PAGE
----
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Swedish study system - the basics

To understand the study system and what comprises a university education, important concepts to become familiar with are study pace, credits, the grading system, and eligibility.

Swedish Study System

Study pace

Full-time (100%)

If you study full-time you are supposed to spend around 40 hours a week on your studies, for example lectures, group work and individual studies. Full-time studies during one term equals 30 credits if you pass all courses.

Half-time (50%)

Half-time means you should spend approximately 20 hours a week on your studies. It takes twice as long to complete a course at half-time study pace as it takes to complete the same course on a full-time basis. Half-time studies gives you 15 credits per semester if you pass all courses.

Part-time (25%)

Part-time studies at 25% study pace means you should spend 10 hours a week on your studies. One term of part-time studies at 25% study pace gives you 7.5 credits if you pass all courses.

Recommendations about combining courses

Courses are given at a different study pace. Full-time studies (100%) equals 40 hours a week. These courses are often tough to combine since the workload would be heavy and the lectures may collide. We therefore strongly recommend you NOT to combine these types of courses.

Some courses are given at a half-time (50%) or part-time (25%) pace, which means that the workload is 20 hours or 10 hours per week. Consequently, half-time, and part-time courses run for a longer period than a full-time course. These courses might be possible to combine with other courses if lectures do not collide. 

Whether or not courses are possible to combine depends on the schedules and if there are any course conflicts. The schedules are not published until one month before the course begins. Contact the department to ask if they have the schedule available, so that you can check if there are any course conflicts: International Contact Persons at the departments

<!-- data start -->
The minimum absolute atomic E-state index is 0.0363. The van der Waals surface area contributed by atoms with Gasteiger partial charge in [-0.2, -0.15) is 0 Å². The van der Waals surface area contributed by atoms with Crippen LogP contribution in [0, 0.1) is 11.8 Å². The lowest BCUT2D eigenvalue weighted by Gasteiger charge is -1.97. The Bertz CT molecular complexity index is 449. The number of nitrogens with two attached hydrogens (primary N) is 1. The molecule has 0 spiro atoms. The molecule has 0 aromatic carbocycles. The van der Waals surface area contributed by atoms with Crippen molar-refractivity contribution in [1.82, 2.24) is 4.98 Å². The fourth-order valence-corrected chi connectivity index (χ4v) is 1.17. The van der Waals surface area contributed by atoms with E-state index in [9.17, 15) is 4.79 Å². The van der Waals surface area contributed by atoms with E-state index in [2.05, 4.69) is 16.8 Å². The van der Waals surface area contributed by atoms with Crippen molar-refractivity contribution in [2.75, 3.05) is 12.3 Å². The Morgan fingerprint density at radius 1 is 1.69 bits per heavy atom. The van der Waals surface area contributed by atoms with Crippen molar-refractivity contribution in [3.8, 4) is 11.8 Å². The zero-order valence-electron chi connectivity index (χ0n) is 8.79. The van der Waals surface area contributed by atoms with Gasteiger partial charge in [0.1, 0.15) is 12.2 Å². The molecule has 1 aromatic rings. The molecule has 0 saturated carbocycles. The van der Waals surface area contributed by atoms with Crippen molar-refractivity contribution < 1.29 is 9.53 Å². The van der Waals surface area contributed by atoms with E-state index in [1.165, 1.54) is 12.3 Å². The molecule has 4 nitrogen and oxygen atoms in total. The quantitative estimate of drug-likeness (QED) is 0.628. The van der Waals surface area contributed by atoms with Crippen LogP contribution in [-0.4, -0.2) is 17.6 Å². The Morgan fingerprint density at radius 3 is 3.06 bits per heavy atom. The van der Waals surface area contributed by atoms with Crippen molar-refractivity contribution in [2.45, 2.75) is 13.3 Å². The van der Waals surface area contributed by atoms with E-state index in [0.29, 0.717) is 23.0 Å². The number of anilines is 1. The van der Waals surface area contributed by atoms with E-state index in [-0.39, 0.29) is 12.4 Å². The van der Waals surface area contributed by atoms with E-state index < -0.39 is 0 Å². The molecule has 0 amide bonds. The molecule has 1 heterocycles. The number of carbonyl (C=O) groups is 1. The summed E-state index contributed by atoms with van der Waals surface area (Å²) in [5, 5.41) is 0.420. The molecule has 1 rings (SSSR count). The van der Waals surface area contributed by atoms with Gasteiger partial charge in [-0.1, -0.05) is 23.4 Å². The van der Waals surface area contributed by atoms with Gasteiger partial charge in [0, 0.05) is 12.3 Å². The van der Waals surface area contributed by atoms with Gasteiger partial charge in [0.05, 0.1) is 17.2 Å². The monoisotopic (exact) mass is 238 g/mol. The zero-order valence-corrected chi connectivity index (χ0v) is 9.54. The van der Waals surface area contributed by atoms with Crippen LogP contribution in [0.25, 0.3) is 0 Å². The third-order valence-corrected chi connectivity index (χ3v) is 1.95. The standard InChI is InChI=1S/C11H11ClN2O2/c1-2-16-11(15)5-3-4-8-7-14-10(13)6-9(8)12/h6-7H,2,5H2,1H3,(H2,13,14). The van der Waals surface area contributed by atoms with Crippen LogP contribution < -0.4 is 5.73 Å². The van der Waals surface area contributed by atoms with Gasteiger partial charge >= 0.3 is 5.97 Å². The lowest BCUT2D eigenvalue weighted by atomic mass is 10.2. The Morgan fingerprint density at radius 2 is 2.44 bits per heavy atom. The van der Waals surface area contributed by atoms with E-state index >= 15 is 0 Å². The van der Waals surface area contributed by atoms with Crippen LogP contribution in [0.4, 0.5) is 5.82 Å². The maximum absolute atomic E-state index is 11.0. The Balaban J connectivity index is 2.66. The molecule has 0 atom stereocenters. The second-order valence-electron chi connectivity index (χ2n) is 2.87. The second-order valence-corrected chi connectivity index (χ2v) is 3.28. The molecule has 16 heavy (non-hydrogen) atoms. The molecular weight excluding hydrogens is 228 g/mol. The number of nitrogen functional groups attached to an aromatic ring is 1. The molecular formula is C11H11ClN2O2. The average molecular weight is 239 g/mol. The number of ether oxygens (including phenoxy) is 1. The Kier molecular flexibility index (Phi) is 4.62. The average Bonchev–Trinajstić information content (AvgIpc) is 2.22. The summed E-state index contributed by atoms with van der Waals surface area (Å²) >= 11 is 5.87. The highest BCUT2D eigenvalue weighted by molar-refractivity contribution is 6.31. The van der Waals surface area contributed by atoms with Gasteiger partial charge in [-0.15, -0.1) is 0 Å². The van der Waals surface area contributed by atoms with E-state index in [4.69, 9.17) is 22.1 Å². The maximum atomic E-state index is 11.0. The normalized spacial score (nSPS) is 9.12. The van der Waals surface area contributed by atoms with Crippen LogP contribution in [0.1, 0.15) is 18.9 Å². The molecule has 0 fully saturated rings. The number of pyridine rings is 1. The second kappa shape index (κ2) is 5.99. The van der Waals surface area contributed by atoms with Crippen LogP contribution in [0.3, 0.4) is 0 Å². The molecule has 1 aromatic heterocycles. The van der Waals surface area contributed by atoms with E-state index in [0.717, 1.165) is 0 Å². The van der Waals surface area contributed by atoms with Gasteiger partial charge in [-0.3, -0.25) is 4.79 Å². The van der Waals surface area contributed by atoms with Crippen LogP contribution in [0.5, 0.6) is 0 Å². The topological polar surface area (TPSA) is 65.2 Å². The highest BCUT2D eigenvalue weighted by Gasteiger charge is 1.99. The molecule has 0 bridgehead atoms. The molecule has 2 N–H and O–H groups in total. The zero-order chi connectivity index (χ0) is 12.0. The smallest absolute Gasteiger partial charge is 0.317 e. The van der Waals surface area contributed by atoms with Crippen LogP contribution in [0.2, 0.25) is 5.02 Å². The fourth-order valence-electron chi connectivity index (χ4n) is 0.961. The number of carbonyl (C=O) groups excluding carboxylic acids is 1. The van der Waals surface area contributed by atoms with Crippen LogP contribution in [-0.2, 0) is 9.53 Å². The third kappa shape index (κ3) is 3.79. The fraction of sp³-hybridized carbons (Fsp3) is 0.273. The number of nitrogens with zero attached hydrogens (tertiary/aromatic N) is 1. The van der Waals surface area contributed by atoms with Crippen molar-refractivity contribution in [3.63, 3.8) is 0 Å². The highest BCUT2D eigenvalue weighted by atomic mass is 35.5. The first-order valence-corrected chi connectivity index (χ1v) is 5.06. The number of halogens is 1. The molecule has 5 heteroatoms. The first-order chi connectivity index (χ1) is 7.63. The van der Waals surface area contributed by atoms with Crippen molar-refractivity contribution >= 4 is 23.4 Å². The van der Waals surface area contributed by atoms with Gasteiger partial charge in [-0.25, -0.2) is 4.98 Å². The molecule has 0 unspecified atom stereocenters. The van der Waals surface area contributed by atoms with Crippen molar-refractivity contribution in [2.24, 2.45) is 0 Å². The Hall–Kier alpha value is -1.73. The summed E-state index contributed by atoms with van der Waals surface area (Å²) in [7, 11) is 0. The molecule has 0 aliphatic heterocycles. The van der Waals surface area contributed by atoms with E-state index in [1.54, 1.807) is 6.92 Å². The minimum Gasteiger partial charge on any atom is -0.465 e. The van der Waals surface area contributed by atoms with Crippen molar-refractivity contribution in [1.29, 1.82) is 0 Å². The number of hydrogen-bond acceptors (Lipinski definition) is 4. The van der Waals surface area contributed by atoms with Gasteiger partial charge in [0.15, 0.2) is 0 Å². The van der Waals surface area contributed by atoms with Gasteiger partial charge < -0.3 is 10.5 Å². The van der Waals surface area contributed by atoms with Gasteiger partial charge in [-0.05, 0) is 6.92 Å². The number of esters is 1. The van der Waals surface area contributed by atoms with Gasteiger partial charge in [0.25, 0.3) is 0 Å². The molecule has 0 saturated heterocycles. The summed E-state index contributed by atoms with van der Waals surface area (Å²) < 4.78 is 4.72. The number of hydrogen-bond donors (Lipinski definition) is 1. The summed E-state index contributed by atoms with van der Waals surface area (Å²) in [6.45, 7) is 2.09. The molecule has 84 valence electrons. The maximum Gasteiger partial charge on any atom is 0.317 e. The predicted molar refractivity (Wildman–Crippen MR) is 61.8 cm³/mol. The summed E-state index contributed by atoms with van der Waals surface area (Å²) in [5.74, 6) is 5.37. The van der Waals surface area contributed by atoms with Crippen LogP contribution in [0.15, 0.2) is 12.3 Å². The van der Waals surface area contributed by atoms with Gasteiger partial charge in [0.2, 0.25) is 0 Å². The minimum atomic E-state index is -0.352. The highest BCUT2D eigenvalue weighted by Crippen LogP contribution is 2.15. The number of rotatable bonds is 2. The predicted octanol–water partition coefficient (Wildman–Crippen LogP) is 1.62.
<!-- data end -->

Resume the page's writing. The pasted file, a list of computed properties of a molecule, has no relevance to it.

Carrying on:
Credits and classes

In Sweden, the credit system is used to measure academic achievement. Sweden follows the ECTS system. After the successful completion of full-time study (having passed the examinations), the student will have achieved 30 credit points (högskolepoäng), which is equivalent to 30 ECTS or 15 US credits. Degree programme students are automatically enrolled for full-time studies of 30 ECTS per semester.

In the Swedish system, students usually only take one course at a time. Students select courses so that they make up a full semester of studies - see the example below.

The important thing to remember is to choose courses that are given at different times during the semester so that you do not end up with four courses that all start in the middle of October. See the model below.

Important! International students must be admitted to full-time studies, or at least 30 ECTS per semester, in order to obtain a residence permit for studies in Sweden by the Swedish Migration Agency (Migrationsverket).